Evo malo podataka dobijenih od G-dina Vlade K.
Neka ova tema bude za zvanicne podatke od Vlade Australije.
Australia, New Zealand
Australia, with 22 million residents, admitted 171,318 immigrants in 2008-09, including 114,777 admitted after at least one family member achieved enough points under the point-selection system to be eligible for an immigration visa. A third of Australian immigrants were "onshore" or in the country when they received immigration visas.
The three leading countries of origin for skill-based immigration were the UK, India, and China. Skilled or point-based migration was reduced in 2009-10 because of the financial crisis.
Immigration has been increasing. Net migration contributed to about two-thirds of Australian population growth in recent years, which exceeded two percent. The foreign-born are 26 percent of Australian residents and 27 percent of Australian workers.
Australia admits 13,750 foreigners a year for humanitarian reasons, primarily resettled refugees and foreigners who apply for asylum and are recognized as refugees. In recent years, more foreigners are arriving by boat from Indonesia and applying for asylum. Some 4,750 foreigners sought asylum in Australia in 2009, up from 3,980 in 2007 but down from 13,000 in 2000.
There is free movement between Australia and New Zealand- nationals of the two countries can travel freely and work and settle in the other country. Most of the movement is from New Zealand to Australia. In mid-2009, it was estimated that almost 550,0000 New Zealand nationals, equivalent to 13 percent of New Zealand residents, were living in Australia.
Guest Workers. Australia has traditionally admitted immigrants rather than temporary workers. The 457-visa program, introduced in 1996 in response to complaints of shortages of skilled workers, expanded rapidly. There is no cap on the number of 457-visas, and holders may apply for immigrant status after four years in Australia.
The number of 457-visas issued fell from 110,570 in 2007-08 to 101,290 in 2008-09; the leading countries of origin in 2008-09 were the UK, 21,000; India, 14,770; and the Philippines and South Africa, 9,700 each. New employer requests for 457 visas fell after the government raised the minimum wage and English proficiency requirements July 1, 2009.
The Working Holiday Maker (WHM) program admits young people (ages 18 to 30) from 24 countries for a 12-month work-and-learn experience in Australia. Admissions doubled from about 74,500 in 1999-00 to 154,150 in 2007-08, and rose to 194,100 in 2008-09 despite the recession; the leading countries of origin were the UK and Korea, which each accounted for about 40,000 WHM visas in 2008-09. About 60 percent of WHMs who were employed were in hotels and restaurants and agriculture- those employed in rural areas (regional Australia) can stay 24 months.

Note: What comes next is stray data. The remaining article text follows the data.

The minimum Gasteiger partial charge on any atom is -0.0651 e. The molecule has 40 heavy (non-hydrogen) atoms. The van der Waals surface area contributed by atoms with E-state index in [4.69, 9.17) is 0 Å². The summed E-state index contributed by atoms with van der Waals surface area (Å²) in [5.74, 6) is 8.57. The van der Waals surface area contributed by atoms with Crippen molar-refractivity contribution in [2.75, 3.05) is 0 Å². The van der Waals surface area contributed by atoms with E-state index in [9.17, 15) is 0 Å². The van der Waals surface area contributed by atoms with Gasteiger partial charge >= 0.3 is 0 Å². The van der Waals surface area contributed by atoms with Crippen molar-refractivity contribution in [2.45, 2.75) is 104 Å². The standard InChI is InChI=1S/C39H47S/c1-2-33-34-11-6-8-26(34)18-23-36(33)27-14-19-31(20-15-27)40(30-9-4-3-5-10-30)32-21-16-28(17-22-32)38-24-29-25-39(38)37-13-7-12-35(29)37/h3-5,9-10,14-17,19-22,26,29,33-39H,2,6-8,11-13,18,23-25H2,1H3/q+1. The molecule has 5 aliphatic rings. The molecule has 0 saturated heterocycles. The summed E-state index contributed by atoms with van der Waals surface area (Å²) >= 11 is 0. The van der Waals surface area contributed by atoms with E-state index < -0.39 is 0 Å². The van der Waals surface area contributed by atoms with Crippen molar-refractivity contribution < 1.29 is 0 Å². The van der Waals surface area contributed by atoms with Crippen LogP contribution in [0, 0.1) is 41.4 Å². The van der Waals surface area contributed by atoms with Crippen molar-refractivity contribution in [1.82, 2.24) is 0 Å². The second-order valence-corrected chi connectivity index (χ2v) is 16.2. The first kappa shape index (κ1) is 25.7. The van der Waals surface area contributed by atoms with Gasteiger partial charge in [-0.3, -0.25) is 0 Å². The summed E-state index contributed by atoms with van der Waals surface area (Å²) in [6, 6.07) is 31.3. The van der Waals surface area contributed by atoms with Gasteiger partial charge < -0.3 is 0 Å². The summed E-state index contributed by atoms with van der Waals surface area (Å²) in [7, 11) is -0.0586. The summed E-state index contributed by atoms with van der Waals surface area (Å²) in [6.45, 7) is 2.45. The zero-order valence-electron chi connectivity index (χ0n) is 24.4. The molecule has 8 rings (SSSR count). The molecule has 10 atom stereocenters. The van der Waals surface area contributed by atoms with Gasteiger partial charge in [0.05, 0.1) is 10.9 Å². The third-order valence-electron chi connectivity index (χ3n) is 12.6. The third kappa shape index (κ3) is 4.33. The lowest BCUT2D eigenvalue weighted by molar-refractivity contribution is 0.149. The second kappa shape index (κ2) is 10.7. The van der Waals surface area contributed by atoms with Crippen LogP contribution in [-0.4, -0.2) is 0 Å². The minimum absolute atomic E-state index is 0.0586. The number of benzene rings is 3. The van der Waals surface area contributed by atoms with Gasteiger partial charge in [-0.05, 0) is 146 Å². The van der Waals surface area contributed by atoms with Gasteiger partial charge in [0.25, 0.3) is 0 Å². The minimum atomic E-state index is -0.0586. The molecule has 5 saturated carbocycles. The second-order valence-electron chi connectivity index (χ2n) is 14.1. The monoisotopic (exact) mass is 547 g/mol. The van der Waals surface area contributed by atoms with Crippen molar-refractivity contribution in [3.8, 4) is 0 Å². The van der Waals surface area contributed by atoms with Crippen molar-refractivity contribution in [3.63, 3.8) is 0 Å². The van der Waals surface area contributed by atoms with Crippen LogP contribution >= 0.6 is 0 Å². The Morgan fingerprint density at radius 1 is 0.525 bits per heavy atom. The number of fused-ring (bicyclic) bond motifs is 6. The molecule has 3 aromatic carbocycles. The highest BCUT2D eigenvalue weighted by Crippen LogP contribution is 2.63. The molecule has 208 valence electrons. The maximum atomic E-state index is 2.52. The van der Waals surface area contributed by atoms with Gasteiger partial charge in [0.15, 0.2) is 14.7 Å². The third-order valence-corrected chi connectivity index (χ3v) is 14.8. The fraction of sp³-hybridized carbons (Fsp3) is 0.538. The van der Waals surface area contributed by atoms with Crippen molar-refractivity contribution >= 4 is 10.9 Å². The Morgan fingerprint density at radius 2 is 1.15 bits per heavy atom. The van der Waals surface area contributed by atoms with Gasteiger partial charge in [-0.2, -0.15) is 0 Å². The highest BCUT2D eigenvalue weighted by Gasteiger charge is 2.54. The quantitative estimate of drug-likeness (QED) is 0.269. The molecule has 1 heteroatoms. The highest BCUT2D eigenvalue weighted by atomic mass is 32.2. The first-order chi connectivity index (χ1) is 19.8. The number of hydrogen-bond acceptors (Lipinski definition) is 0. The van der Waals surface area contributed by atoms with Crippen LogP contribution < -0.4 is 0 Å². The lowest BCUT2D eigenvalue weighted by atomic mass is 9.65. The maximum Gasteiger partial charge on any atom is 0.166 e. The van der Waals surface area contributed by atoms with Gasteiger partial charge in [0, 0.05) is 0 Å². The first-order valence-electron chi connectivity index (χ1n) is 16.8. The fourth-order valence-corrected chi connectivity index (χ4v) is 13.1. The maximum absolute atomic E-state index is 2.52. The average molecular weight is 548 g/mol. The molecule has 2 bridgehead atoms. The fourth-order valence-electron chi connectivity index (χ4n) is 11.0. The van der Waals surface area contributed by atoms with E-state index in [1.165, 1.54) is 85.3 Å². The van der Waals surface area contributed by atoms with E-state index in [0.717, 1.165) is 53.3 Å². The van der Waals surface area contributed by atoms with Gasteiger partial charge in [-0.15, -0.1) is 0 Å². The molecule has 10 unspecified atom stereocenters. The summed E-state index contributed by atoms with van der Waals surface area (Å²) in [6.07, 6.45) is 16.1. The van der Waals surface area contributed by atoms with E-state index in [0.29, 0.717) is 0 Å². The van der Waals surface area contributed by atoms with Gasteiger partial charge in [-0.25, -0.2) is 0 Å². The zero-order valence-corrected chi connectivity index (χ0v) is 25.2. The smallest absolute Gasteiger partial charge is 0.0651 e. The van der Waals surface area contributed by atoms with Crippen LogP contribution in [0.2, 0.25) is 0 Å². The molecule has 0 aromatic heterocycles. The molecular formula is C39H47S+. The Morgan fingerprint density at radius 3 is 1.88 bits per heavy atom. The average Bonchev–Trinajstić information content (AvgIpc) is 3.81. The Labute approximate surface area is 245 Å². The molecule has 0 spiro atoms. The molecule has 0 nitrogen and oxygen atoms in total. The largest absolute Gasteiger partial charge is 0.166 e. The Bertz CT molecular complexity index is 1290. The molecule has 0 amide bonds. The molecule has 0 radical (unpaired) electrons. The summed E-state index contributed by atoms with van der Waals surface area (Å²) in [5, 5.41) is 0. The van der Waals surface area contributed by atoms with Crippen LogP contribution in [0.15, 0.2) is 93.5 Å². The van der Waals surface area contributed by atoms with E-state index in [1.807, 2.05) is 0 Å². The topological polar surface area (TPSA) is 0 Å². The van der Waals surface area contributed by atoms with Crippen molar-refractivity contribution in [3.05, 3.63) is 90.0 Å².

However, the most significant growth in temporary foreigners who can work among foreign students allowed to work 20 hours a week while studying and full time during vacation breaks. Some 320,368 student visas were issued in 2008-09; the leading countries of origin were India, China, Nepal and Korea.
Furthermore, foreign students completing degrees in fields that are on occupational shortage lists can obtain immigrant visas. With cooks, hairdressers and other trade occupations on shortage lists, schools quickly advertised for students in India and elsewhere, attracting students who wanted to become immigrants. Many of the schools were substandard, prompting Skills Australia, an independent agency, to reduce the number of shortage occupations from 400 to 181 on July 2010.
Without the extra points for having a shortage occupation, it will be harder for foreign students who graduate from Australian schools to become immigrants. In 2007-08, over 5,000 of the 41,000 general skills visas went to cooks and hairdressers, over three-fourths of whom had studied in Australia.
Some 81,000 settled residents left Australia in 2008-09; half were born in Australia, and half were born outside Australia.
New Zealand. New Zealand plans to admit 45,000 immigrants in 2009-10, 60 percent in the economic stream; 32 percent in the family unification stream; and eight percent in the humanitarian stream. About 60 percent of the 46,100 immigrants admitted in 2008-09 had previously held a New Zealand work permit.
Some 136,481 foreigners received New Zealand work permits in 2008-09, up slightly from 2007-08 and more than double the less than 60,000 in 2000-01.
Some 74,000 foreigners were approved to study in New Zealand in 2008-09, up slightly from 2007-08; the three leading countries of origin were China, Korea and India.